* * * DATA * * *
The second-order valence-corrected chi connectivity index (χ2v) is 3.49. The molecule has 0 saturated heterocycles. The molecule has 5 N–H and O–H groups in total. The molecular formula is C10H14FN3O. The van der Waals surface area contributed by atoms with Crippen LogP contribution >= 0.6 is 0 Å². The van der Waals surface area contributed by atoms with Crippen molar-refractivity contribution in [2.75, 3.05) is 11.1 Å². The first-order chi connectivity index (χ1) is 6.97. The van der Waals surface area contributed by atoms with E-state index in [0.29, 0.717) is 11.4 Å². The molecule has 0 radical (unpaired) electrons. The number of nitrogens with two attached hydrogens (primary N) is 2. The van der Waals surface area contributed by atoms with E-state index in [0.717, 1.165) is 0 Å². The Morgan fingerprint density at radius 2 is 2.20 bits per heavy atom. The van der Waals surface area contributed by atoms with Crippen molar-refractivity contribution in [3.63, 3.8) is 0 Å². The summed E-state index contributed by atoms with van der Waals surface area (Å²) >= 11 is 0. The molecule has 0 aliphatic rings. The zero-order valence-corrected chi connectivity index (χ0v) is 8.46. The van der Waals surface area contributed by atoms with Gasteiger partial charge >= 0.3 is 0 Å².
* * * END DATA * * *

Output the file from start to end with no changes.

The second-order valence-corrected chi connectivity index (χ2v) is 3.49. The molecule has 0 saturated heterocycles. The molecule has 5 N–H and O–H groups in total. The molecular formula is C10H14FN3O. The van der Waals surface area contributed by atoms with Crippen LogP contribution >= 0.6 is 0 Å². The van der Waals surface area contributed by atoms with Crippen molar-refractivity contribution in [2.75, 3.05) is 11.1 Å². The first-order chi connectivity index (χ1) is 6.97. The van der Waals surface area contributed by atoms with E-state index in [0.29, 0.717) is 11.4 Å². The molecule has 0 radical (unpaired) electrons. The number of nitrogens with two attached hydrogens (primary N) is 2. The van der Waals surface area contributed by atoms with E-state index in [0.717, 1.165) is 0 Å². The Morgan fingerprint density at radius 2 is 2.20 bits per heavy atom. The van der Waals surface area contributed by atoms with Crippen molar-refractivity contribution in [3.63, 3.8) is 0 Å². The summed E-state index contributed by atoms with van der Waals surface area (Å²) >= 11 is 0. The molecule has 0 aliphatic rings. The zero-order valence-corrected chi connectivity index (χ0v) is 8.46. The van der Waals surface area contributed by atoms with Gasteiger partial charge >= 0.3 is 0 Å².